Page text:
Cyber war is not as common as the mainstream news cycle would have us believe, but its definition is not as cut-and-dry either. Just because nothing is blowing up doesn't mean it isn't happening. It's all about the context.
When the history of the cyber arms race is written, the first chapter surely will be devoted to Stuxnet. But now that these sophisticated strikes have started, there are plenty of questions to answer.
Three U.S. Air Force information security experts, independent of their role in the military, studied the Duqu trojan, and you might be surprised by what they found. This is the second article in a two-part series that examines the sophisticated threat that everyone is talking about.
News that the U.S. was considering a cyberattack to disable Libya's radar system may indicate knowledge of the same flaws Israel is believed to have used against Syria in 2007.
If the policy discussion around digital risks continues on its current course, the U.S. government may make some unwise decisions, according to a new academic research paper.
Mikko Hypponen, chief research officer of F-Secure, distinguishes among cyberwar and everything else, explains why the anti-virus industry failed when it came to detecting and preventing Stuxnet, discusses why critical infrastructure is at major risk to attack and reveals how he tracked down the authors of the first PC virus, which turns 25 years old this year. SC Magazine Executive Editor Dan Kaplan spoke with Hypponen following a media luncheon at the RSA Conference in San Francisco.
More than 100 foreign intelligence agencies have attempted to penetrate U.S. government defense networks, a Pentagon official said Tuesday at the 2011 RSA Conference in San Franscisco.
What role did private corporations and social media play in the regime change in Egypt and Tunisia?
Google and Twitter provided innovative technology to enable #Egypt Tweets by voice. With the next layer of communication being the cellular phone, will Egypt shut down its phone system as well as internet?
Why recent Wired and New York Times' Stuxnet cyberwarfare reporting doesn't shock Cybercrime Corner readers. A quick summary of relevant cyberwar/Stuxnet articles and preventive measures for review.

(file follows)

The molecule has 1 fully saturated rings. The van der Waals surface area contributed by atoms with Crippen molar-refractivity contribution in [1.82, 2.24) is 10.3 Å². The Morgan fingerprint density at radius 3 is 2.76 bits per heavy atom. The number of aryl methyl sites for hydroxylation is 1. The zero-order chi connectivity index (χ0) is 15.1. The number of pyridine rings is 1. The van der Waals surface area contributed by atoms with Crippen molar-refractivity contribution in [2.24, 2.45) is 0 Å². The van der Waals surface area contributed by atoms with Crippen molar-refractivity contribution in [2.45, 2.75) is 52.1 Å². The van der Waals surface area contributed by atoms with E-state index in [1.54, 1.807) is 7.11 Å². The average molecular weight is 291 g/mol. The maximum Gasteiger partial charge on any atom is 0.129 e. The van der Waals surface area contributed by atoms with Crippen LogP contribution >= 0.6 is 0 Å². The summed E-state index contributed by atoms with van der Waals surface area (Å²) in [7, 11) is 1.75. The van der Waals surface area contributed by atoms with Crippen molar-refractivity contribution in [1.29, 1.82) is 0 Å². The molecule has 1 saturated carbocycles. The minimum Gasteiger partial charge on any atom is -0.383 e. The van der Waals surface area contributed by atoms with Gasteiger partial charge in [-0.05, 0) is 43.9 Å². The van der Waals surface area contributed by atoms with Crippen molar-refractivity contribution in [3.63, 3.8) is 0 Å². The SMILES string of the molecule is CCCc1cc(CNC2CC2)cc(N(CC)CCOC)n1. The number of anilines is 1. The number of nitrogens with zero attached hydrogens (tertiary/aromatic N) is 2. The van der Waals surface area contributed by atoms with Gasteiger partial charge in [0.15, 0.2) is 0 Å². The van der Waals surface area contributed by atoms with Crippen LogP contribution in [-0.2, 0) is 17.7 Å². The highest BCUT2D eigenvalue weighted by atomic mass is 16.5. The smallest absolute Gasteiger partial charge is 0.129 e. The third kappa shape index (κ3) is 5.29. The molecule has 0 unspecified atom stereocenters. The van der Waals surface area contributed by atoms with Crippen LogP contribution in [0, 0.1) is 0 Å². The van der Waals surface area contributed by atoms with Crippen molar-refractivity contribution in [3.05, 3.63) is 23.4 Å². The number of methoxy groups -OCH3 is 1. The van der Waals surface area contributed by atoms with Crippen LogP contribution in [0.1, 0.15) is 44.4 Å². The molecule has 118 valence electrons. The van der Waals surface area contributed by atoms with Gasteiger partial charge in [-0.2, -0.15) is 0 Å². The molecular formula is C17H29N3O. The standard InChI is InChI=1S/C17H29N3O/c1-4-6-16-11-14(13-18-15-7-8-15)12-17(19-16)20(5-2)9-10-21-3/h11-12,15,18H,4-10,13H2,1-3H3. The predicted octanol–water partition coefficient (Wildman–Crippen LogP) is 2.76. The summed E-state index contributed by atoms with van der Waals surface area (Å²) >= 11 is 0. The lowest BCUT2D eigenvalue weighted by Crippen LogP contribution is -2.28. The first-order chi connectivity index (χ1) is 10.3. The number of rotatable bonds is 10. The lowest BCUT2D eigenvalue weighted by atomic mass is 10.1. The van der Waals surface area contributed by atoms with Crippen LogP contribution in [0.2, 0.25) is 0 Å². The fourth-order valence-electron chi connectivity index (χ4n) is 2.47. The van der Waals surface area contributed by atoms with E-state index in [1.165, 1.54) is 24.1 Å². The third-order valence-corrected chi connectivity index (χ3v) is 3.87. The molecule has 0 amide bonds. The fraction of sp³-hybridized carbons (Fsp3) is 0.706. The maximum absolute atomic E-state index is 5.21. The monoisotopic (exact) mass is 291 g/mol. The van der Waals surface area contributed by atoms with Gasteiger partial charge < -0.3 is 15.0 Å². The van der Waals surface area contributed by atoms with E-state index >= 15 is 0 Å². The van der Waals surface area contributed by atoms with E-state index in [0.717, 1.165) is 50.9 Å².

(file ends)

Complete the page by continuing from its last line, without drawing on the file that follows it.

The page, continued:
One great cyberwar campfire story for CIOs to share about DDoS toolkit compromises.
Which social media participants and private companies will become collateral damage in the ongoing Tunisian cyberwar?
What is the balance of privacy and free speech in a globalized information society? Will Saudi Arabia and other Middle East countries with restrictive policies be next in line for cyber attacks attributed to Operation Payback?
In 2011 and the new age of cyberwarfare, what differentiates a military corporation from a security corporation? Are you now working in a cyberwarfare capacity? If so, what restrictions on global trade should CIOs be concerned with?
Whether the trend of privatizing military resources is good or not, it is already happening.
Though some have labeled the website attacks surrounding the WikiLeaks controversy to be the first-ever global cyberwar, security experts say the truth is much less sensational.
Could a cargo ship's thwarted piracy reveal more than bullet holes and bloodstains? A theoretical view of why compromised shipping cargo information could make pirates and hijackers rich.
Were cybersecurity and Stuxnet involved with Iranian Prof. Shahriari's recent assassination? What are the game-changing physical security considerations for chief information officers?
Was the delay of the Stuxnet worm cleanup the true motive behind the assassination of Iranian cyberwarfare and nuclear scientist Majid Shahriari? Was Wikileaks content responsible for the timing of the attack? Analysis follows.
According to Iran, Stuxnet is no longer a threat - however use of a new zero-day exploit has extended its life cycle.
Chicken Little could relate to the likely thoughts of all those cybersecurity players who have warned time-and-again that it isn't a matter of 'if' cyberwar would occur but 'when.'
The Google-China attacks, revealed in January, kicked off a year in which the threat of cybespionage to steal corporate and government secrets firmly entrenched itself as part of the security battle zone.
The cyberwar battlefield exists in every part of society in which we live and work, according to a national security expert who will be speaking at the third annual SC World Congress.
Is Stuxnet cyber warfare's Trinity Test?
Is Stuxnet cyber warfare's Trinity Test?
Becoming part of a supply chain failure for nation-states willing to bypass embargo could lead to life-changing consequences.